His Holiness and the Cardinal answered several questions from the press relating to the current lost generation in Europe and the indications and meanings of faith before leaving for the short drive to the Cathedral. They arrived to find pews filled with people awaiting the start of the Mass on this Sunday of Pentecost. The Cardinal briskly escorted His Holiness around the Cathedral, explaining the history and significance of various chapels and images on the way. He invited His Holiness to attend the Mass, which he readily accepted and was escorted to a seat in the choir.
In his opening words to the congregation, the Cardinal explained that he was pleased to announce the presence among them of a special guest, His Holiness the Dalai Lama, a man he described as having deep respect for people of every faith. The Cathedral was then filled with the sublime music of Schubert’s Missa Solemnis sung and played by choir and orchestra. As he left the Cathedral, beaming with joy, His Holiness’s words were, “Wonderful, wonderful.”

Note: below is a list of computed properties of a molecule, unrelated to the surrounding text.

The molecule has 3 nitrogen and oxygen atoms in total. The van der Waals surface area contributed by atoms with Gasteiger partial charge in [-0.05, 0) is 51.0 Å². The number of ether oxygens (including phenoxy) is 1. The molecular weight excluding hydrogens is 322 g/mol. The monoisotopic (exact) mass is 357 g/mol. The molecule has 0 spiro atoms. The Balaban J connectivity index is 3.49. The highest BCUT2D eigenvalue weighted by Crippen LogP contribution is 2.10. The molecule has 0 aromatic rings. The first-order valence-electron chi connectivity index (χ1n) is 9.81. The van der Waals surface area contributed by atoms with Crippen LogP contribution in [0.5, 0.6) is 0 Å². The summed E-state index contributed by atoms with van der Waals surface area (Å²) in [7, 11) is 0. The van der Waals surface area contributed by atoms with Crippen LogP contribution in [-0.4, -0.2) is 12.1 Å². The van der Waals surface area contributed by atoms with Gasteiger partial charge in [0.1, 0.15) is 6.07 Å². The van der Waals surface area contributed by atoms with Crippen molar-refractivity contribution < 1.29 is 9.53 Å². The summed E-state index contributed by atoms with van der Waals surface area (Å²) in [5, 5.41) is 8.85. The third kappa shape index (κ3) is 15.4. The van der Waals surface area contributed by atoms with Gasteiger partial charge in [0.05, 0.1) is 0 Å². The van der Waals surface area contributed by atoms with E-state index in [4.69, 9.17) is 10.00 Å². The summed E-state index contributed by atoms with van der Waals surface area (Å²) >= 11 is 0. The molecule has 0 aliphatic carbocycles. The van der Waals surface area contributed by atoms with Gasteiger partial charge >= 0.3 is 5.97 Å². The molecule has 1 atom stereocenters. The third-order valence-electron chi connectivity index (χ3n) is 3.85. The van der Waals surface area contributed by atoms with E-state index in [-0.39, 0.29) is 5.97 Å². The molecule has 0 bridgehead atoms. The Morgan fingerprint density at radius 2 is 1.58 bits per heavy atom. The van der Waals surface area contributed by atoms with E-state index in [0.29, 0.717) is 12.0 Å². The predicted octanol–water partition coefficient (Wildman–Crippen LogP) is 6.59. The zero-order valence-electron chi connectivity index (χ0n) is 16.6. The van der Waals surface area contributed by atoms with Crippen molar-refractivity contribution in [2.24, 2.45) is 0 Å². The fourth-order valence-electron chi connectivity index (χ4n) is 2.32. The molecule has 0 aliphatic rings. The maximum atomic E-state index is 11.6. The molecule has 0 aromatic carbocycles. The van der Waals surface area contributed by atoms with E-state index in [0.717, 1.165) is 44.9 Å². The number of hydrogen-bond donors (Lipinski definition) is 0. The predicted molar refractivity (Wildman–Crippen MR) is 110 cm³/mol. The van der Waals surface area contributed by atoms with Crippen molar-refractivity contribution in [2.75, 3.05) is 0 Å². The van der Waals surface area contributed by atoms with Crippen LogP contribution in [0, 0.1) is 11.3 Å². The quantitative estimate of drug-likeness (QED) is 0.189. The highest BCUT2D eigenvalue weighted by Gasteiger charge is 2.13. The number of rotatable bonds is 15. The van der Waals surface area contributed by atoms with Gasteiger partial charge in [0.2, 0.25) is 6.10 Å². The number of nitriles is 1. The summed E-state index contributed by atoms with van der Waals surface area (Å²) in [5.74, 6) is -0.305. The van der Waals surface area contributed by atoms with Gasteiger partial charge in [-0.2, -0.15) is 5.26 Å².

During a brief audience for the Mongolian Ambassador to Austria, his staff and friends, His Holiness told them he regarded Tibetans and Mongolians as twin brothers and sisters. “Our relationship is a thousand years old,” he said, “we share the same Buddhist traditions, and we have both suffered severely under totalitarian oppression. You have got your freedom; we haven’t yet.” He referred to the Nalanda tradition that is the source of Tibetan and Mongolian Buddhism, stressing that one of its prime qualities was the need to study, to apply logic and investigation. He said that Mongolian Buddhists need to study, learn and practice, that will be the real measure of the vigour of their religious tradition.
Finally, His Holiness met a large group of Save Tibet sponsors, greeting them as friends, brothers and sisters of the Tibetan people, he said, “You are really committed to sharing the Tibetan problem with your help to our community. We in exile are the few who are able to inform the world about what is happening in Tibet. In our country there is no freedom.”